• This is a good read from Olivia Webb’s Substack on what happens next with telehealth, arguing that telehealth is becoming a commodity and that we’re going to see a wave of M&A in the space this year following Cigna’s recent deal with MDLive. Link.
  • This is an interesting interview with Brightline’s CEO Naomi Allen by Vivien Ho and the Wharton Pulse crew. Brightline, a startup building a virtual platform addressing mental health for kids, was originally going to be a combo virtual and in-person model before COVID-19 hit. Interesting to see a bit on their offerings and go-to-market strategy. Link.
  • The Healthbox crew penned an interesting piece on virtual specialty care models, looking specifically at how cardiology is primed to go virtual. Link.


  • Rock Health released its annual consumer adoption report, and as usual it is full of really interesting findings about digital health usage in 2020. I for one am shocked that the only form of telehealth that saw an increase in 2020 was video visits - phone, text, email, and picture were all down significantly over the last few years. Worth checking out for anyone in the space. Link.
  • This KFF report found that if commercial and individual insurance paid providers at Medicare rates, it would reduce healthcare spending by $350 billion in 2021. Only challenge is that suggestion also creates 350 billion reasons why health systems will never let that change actually happen (see: Colorado, North Carolina). Link.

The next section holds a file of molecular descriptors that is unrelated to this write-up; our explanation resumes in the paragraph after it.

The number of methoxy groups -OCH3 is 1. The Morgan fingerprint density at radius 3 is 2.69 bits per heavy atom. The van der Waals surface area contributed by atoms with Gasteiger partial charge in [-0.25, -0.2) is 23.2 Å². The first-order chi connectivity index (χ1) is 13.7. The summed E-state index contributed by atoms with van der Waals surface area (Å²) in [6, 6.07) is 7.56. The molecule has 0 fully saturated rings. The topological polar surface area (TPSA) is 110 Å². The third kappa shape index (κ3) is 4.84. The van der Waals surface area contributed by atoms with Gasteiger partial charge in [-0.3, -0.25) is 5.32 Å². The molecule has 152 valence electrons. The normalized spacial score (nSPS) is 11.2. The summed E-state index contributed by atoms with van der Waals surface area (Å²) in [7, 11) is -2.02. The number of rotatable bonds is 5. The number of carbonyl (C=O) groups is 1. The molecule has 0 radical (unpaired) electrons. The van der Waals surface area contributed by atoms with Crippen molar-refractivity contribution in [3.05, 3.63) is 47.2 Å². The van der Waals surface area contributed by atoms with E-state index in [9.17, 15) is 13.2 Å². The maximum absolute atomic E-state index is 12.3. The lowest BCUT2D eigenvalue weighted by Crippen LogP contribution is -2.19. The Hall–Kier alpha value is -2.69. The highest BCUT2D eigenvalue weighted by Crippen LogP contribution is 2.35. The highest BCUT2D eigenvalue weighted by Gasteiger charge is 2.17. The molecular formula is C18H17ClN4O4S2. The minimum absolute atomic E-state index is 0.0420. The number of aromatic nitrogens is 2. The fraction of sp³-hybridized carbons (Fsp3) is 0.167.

• Here’s an interesting study suggesting rural residents are twice as likely as urban residents to leave their Medicare Advantage plans and switch to Medicare FFS. Link.


  • Aetna is hiring a Director of Enterprise Strategy. Link.
  • Brightline, a virtual mental health platform for kids, is hiring a bunch of different roles across clinical, marketing, product, tech, and more. Link.
  • CoachMe, a non-profit startup building a chronic disease platform addressing gaps in health equity, is hiring an engineer. Link.
  • Cohort Health, a care management platform using AI to close gaps in care, is hiring a sales exec. Link.
  • Cricket Health, a startup building a new care model for kidney disease, is hiring three full stack engineers. Link.
  • Devoted Health, a Medicare Advantage insurance startup, is hiring a Head of Security. Link.
  • Dreambound, a company helping job seekers become Certified Nursing Assistants, is hiring a growth marketing lead. Link.
  • Included Health, an org working to create a better healthcare experience for the LGBTQ+ community, is hiring for a bunch of roles. Link.
  • Manatee, a digital mental health platform for kids, is hiring a clinical content strategist. Link.
  • Millie, a new maternity care startup, is hiring a VP of product and VP of engineering. Link.
  • PathAI, an AI platform for pathology, is hiring a couple different roles across partnerships, machine learning, and product. Link.
  • Pestle Health, a startup building D2C sexual health solutions starting with PrEP, is hiring a VP of operations. Link.
  • Samaritan, a startup helping individuals find stable housing, is hiring a senior director of growth. Link.
  • Spark, a startup building a Medicare brokerage, is hiring for operations and engineering roles. Link.
  • Well, a startup helping employees navigate healthcare needs, is hiring a senior director of design. Link.
  • Workit Health, a digital platform for substance abuse disorders, is hiring a financially oriented COO. Link.
  • Vim, a company building digital infrastructure for payer-provider partnerships, is hiring a Manager for their Provider Success team. Link.